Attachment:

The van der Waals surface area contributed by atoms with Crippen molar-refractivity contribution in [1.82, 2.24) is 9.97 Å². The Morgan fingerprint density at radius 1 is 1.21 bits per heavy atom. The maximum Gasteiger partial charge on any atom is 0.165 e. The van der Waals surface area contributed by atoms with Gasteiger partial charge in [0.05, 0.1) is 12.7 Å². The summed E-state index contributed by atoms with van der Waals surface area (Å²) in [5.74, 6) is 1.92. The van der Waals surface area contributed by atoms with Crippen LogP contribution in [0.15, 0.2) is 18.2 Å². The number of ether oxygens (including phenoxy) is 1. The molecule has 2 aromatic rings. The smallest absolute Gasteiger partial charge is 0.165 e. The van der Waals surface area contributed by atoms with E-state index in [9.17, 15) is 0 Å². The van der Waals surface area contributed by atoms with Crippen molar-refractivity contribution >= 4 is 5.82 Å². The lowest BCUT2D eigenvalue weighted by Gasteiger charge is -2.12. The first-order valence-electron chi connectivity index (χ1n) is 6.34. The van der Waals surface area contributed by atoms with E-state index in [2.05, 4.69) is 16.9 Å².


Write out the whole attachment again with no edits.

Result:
The van der Waals surface area contributed by atoms with Crippen molar-refractivity contribution in [1.82, 2.24) is 9.97 Å². The Morgan fingerprint density at radius 1 is 1.21 bits per heavy atom. The maximum Gasteiger partial charge on any atom is 0.165 e. The van der Waals surface area contributed by atoms with Gasteiger partial charge in [0.05, 0.1) is 12.7 Å². The summed E-state index contributed by atoms with van der Waals surface area (Å²) in [5.74, 6) is 1.92. The van der Waals surface area contributed by atoms with Crippen LogP contribution in [0.15, 0.2) is 18.2 Å². The number of ether oxygens (including phenoxy) is 1. The molecule has 2 aromatic rings. The smallest absolute Gasteiger partial charge is 0.165 e. The van der Waals surface area contributed by atoms with E-state index in [9.17, 15) is 0 Å². The van der Waals surface area contributed by atoms with Crippen molar-refractivity contribution >= 4 is 5.82 Å². The lowest BCUT2D eigenvalue weighted by Gasteiger charge is -2.12. The first-order valence-electron chi connectivity index (χ1n) is 6.34. The van der Waals surface area contributed by atoms with E-state index in [2.05, 4.69) is 16.9 Å².